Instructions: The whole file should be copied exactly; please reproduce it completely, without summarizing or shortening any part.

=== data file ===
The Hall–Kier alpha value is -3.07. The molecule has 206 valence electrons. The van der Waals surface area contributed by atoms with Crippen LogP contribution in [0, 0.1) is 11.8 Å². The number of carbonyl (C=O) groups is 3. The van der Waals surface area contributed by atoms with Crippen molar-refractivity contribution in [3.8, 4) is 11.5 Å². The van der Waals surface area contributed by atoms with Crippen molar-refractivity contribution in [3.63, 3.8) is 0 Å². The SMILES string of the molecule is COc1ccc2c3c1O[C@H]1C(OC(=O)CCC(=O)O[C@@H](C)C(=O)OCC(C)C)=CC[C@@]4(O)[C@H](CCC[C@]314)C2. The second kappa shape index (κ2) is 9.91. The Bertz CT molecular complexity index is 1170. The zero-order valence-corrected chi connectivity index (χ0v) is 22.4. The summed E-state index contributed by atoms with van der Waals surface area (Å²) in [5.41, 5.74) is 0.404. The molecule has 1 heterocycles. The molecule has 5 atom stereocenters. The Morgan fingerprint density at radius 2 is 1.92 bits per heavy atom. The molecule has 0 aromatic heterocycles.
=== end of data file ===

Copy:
The Hall–Kier alpha value is -3.07. The molecule has 206 valence electrons. The van der Waals surface area contributed by atoms with Crippen LogP contribution in [0, 0.1) is 11.8 Å². The number of carbonyl (C=O) groups is 3. The van der Waals surface area contributed by atoms with Crippen molar-refractivity contribution in [3.8, 4) is 11.5 Å². The van der Waals surface area contributed by atoms with Crippen molar-refractivity contribution in [3.63, 3.8) is 0 Å². The SMILES string of the molecule is COc1ccc2c3c1O[C@H]1C(OC(=O)CCC(=O)O[C@@H](C)C(=O)OCC(C)C)=CC[C@@]4(O)[C@H](CCC[C@]314)C2. The second kappa shape index (κ2) is 9.91. The Bertz CT molecular complexity index is 1170. The zero-order valence-corrected chi connectivity index (χ0v) is 22.4. The summed E-state index contributed by atoms with van der Waals surface area (Å²) in [5.41, 5.74) is 0.404. The molecule has 1 heterocycles. The molecule has 5 atom stereocenters. The Morgan fingerprint density at radius 2 is 1.92 bits per heavy atom. The molecule has 0 aromatic heterocycles.